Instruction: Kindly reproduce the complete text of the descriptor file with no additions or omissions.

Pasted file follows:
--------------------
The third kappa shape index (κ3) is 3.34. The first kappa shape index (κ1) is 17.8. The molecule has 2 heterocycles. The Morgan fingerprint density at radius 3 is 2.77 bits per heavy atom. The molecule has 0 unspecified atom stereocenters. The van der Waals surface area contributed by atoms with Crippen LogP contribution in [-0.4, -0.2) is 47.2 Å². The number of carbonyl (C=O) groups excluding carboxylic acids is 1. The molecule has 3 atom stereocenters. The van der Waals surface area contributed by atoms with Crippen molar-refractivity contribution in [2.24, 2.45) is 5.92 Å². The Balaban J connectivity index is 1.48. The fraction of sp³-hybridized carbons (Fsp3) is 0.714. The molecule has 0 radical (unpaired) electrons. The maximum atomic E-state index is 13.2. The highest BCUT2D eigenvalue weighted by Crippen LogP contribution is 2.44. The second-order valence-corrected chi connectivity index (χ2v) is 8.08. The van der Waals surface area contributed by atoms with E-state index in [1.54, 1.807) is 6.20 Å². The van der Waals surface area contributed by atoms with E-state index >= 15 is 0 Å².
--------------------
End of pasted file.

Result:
The third kappa shape index (κ3) is 3.34. The first kappa shape index (κ1) is 17.8. The molecule has 2 heterocycles. The Morgan fingerprint density at radius 3 is 2.77 bits per heavy atom. The molecule has 0 unspecified atom stereocenters. The van der Waals surface area contributed by atoms with Crippen LogP contribution in [-0.4, -0.2) is 47.2 Å². The number of carbonyl (C=O) groups excluding carboxylic acids is 1. The molecule has 3 atom stereocenters. The van der Waals surface area contributed by atoms with Crippen molar-refractivity contribution in [2.24, 2.45) is 5.92 Å². The Balaban J connectivity index is 1.48. The fraction of sp³-hybridized carbons (Fsp3) is 0.714. The molecule has 0 radical (unpaired) electrons. The maximum atomic E-state index is 13.2. The highest BCUT2D eigenvalue weighted by Crippen LogP contribution is 2.44. The second-order valence-corrected chi connectivity index (χ2v) is 8.08. The van der Waals surface area contributed by atoms with E-state index in [1.54, 1.807) is 6.20 Å². The van der Waals surface area contributed by atoms with E-state index >= 15 is 0 Å².